It’s pants. The plot is driven by two completely unbelievable characters, one of them the main villain: a failed squaddie turned surveyor(!), a con artist, rapist and murderer, who is described as irresistibly charming but consistently portrayed as a thug. It only works at all because it starts in medias res – at the point marked ♠ above – and fills in the backstory afterwards. The dice are loaded further by the interleaving of the victim’s story, told over a longer timeframe; this makes it possible to withhold the (crucial) information about her and the therapist for a long time, and postpone the murder itself for even longer. The interleaving and the timelag don’t seem to have any other justification, though; once again, a technical device is used for no other reason than to create suspense. Not too much suspense, though. If, for instance, the entire story had been told through the eyes of PR Woman, without the interleaved chapters from FC’s point of view, the truth about the murder would have been deferred even further, leaving us in some doubt right to the end of the story. Running a supposedly unreliable narrative alongside a perfectly truthful account of the same events lets readers feel a frisson of doubt without ever really losing the comfort of omniscience.

6. Boozing, bloody well boozing

And what about that unreliable narrative? Everyone says this book’s got an unreliable narrator. It hasn’t. An unreliable narrator is a voice that tells you what the character believes (s)he’s seeing – or wants to believe (s)he’s seeing – but also lets you know that that’s happening, and leaves you not quite knowing what you can believe. (Read “Sundance”. Read some Ruth Rendell, come to that.) What we’ve got here is a narrator who drinks till she blacks out and wakes up not remembering the night before. Sometimes the memory comes back later, and she tells us what it was. Sometimes another memory comes back and she decides the first one was wrong, and she tells us that too. We know we’re reading a narrator who doesn’t know the whole story – and by the end of the book we know we’ve just read a narrator who was sometimes mistaken – but at no point do we know that what we’re being told isn’t reliable. Once again – yet again – a technical device which can be used to do amazing things is being used, clumsily, for no other reason than to postpone a crucial revelation.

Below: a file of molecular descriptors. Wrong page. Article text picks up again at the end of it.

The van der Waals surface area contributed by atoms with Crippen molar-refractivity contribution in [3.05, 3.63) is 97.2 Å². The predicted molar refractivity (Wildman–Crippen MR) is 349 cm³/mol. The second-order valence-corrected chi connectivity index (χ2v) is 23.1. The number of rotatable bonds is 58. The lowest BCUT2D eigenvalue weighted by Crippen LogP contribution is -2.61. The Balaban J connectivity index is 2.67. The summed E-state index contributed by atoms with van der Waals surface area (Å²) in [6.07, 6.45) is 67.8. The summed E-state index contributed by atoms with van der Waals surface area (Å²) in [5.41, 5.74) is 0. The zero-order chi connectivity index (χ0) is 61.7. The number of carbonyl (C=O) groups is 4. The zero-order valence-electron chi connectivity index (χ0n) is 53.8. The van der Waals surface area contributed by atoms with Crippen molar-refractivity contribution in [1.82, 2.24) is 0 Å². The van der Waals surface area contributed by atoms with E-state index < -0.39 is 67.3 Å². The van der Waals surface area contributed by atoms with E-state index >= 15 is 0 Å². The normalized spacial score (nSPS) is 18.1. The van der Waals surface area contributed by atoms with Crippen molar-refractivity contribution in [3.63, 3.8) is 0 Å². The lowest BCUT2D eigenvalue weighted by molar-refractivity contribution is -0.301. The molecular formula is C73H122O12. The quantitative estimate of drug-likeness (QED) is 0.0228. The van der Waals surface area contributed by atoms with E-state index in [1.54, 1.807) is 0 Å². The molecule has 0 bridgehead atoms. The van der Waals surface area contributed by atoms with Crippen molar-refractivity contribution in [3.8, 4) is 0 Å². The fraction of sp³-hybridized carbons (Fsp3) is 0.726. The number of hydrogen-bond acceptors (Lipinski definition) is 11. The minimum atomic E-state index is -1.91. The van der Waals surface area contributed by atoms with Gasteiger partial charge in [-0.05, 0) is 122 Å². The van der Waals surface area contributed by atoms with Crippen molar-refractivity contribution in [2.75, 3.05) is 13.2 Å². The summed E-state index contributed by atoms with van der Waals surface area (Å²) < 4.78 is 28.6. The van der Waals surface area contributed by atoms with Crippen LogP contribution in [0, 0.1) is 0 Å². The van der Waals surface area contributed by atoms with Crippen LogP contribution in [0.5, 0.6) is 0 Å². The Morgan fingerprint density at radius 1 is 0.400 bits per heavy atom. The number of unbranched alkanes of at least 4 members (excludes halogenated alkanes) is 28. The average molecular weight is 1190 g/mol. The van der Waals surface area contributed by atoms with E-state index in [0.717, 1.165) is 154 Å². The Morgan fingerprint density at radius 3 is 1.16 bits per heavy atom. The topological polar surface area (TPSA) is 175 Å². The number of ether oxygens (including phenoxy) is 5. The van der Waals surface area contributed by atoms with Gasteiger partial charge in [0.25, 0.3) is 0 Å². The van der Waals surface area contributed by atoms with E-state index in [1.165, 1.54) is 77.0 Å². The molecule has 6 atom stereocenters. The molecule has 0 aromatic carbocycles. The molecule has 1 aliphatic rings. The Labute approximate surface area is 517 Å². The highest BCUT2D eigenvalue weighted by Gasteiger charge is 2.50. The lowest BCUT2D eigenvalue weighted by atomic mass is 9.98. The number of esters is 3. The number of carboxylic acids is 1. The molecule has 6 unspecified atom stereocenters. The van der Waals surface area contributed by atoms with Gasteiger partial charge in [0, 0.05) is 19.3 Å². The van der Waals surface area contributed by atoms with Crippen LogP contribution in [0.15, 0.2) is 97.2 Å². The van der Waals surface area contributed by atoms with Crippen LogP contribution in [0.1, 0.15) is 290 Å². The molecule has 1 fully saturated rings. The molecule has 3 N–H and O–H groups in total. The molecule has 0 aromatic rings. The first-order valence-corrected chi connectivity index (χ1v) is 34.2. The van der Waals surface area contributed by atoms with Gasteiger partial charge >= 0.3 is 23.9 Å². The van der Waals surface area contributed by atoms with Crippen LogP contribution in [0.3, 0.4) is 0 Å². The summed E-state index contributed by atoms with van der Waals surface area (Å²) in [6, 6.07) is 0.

I referred to two completely unbelievable characters, and the main narrator is the second; she’s nothing like any alcoholic I’ve ever read about, or any drinker I’ve ever known. She doesn’t seem to have an addict’s craving for alcohol; the way that she describes her longing for a drink, it’s not something she needs to make her feel normal or get her through the day. It’s just… a drink; she just really, really likes a drink.

The pre-mixed gin and tonic fizzes up over the lip of the can as I bring it to my mouth and sip.

I open one of the little bottles of Chenin Blanc I purchased from the Whistlestop at Euston. It’s not cold, but it’ll do.

I finish the second can and make a start on the third. The blissful rush of alcohol hitting my bloodstream lasts only a few minutes and then I feel sick. I’m going too fast, even for me, I need to slow down

(Halfway through the third drink? Never mind an alcoholic, she isn’t even a seasoned drinker.)

The pleasure she takes in the drink – in every drink – seems all wrong, as does the variety: red wine, white wine, pre-mixed G&Ts, shots of Jack Daniels (none of your rubbish)… It’s like a non-drinker’s idea of what it would be like to have a drink problem: alcoholism as a really extreme form of self-indulgence.

But it doesn’t have to be realistic as long as it serves its purpose. The booze, like most other things in this novel, is only a means to an end: the blackout. She drinks, she gets drunk, she remembers nothing. In a suspense novel that derives most of its suspense from withholding information, this is mightily convenient.

7. Tales with a twist

I suppose I should conclude by saying something positive about the book, but – without recourse to lying, distortion or cheating – I’m not sure what it would be. I wanted to carry on reading until I’d finished it, I’ll say that much. But that’s not so much praise as testimony to the effectiveness of its narrative devices. Beyond that, I don’t think it has any value at all. The characters are paper-thin, the story’s ridiculous, the gender politics is truly awful, and everything else in the book is a manipulative and rather badly-executed contrivance with no internal justification – the multiple narrators, the multiple time frames, the ‘diary’ structure, the amnesia.